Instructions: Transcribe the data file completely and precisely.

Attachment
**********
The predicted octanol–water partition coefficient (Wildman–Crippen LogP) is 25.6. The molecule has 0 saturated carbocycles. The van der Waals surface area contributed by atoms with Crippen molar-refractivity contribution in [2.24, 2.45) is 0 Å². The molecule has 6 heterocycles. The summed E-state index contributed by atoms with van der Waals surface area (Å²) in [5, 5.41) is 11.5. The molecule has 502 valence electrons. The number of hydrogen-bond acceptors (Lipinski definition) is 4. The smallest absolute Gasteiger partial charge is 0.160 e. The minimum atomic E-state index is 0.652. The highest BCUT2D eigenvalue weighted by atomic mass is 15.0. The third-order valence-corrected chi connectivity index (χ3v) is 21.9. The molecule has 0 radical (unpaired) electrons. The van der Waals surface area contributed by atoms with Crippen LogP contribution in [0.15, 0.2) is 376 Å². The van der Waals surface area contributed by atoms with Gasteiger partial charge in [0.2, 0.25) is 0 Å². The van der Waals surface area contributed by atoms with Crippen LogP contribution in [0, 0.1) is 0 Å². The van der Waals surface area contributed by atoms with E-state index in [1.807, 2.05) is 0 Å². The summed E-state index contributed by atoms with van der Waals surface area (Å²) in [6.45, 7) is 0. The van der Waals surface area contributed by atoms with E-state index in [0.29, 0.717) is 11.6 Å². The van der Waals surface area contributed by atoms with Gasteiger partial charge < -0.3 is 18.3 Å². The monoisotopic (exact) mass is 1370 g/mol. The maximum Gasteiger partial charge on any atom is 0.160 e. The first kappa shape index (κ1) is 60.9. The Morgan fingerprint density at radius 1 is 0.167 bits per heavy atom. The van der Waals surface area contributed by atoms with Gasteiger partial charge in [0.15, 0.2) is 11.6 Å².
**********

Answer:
The predicted octanol–water partition coefficient (Wildman–Crippen LogP) is 25.6. The molecule has 0 saturated carbocycles. The van der Waals surface area contributed by atoms with Crippen molar-refractivity contribution in [2.24, 2.45) is 0 Å². The molecule has 6 heterocycles. The summed E-state index contributed by atoms with van der Waals surface area (Å²) in [5, 5.41) is 11.5. The molecule has 502 valence electrons. The number of hydrogen-bond acceptors (Lipinski definition) is 4. The smallest absolute Gasteiger partial charge is 0.160 e. The minimum atomic E-state index is 0.652. The highest BCUT2D eigenvalue weighted by atomic mass is 15.0. The third-order valence-corrected chi connectivity index (χ3v) is 21.9. The molecule has 0 radical (unpaired) electrons. The van der Waals surface area contributed by atoms with Crippen LogP contribution in [0.15, 0.2) is 376 Å². The van der Waals surface area contributed by atoms with Gasteiger partial charge in [0.2, 0.25) is 0 Å². The van der Waals surface area contributed by atoms with Crippen LogP contribution in [0, 0.1) is 0 Å². The van der Waals surface area contributed by atoms with E-state index in [1.807, 2.05) is 0 Å². The summed E-state index contributed by atoms with van der Waals surface area (Å²) in [6.45, 7) is 0. The van der Waals surface area contributed by atoms with E-state index in [0.29, 0.717) is 11.6 Å². The van der Waals surface area contributed by atoms with Gasteiger partial charge < -0.3 is 18.3 Å². The monoisotopic (exact) mass is 1370 g/mol. The maximum Gasteiger partial charge on any atom is 0.160 e. The first kappa shape index (κ1) is 60.9. The Morgan fingerprint density at radius 1 is 0.167 bits per heavy atom. The van der Waals surface area contributed by atoms with Gasteiger partial charge in [0.15, 0.2) is 11.6 Å².